The Influence of Regional Governments on National Positions in the Council of the EU: A Legal and Constitutional Perspective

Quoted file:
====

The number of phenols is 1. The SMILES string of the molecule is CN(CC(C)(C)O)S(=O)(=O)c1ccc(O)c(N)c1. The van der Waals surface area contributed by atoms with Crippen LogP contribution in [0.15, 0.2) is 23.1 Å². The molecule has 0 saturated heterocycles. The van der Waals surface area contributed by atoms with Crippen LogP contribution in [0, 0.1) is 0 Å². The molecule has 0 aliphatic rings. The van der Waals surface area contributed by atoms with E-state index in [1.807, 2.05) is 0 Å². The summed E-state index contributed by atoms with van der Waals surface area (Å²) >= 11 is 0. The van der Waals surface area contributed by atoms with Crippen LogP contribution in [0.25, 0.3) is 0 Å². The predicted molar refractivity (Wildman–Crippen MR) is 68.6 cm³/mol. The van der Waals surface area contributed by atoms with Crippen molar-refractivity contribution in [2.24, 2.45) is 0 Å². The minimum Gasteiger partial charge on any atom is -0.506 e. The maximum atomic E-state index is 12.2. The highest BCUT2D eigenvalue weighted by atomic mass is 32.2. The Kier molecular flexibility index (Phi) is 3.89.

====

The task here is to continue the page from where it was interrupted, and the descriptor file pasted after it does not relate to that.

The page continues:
AbstractIn spite of the fact that some EU member states are fully-fledged federations, some are centralized and many lie somewhere in between these two poles, EU perceives its constituent countries as unitary, indivisible actors. This can prove problematic since almost one-third of them bestow autonomous legislative and executive power upon their sub-state units. Thus the transfer of powers in favour of supranational institutions does not affect only the central governments, but also the self-governing regional bodies. As ‘compensation’ for supranationalization the states have guaranteed access to the decision-making process on the supranational level. However no such guaranties are given to the self-governing regions. It is up to the member state’s internal legal configuration to integrate the otherwise autonomous sub-state governments into the work of the pivotal EU institution, the Council of the EU. The ways and schemes of providing such integration are in the focus of this article. We intend to uncover constitutional and legal models of the internal process of formulation and articulation of member states’ EU policies, analyse them and compare them.
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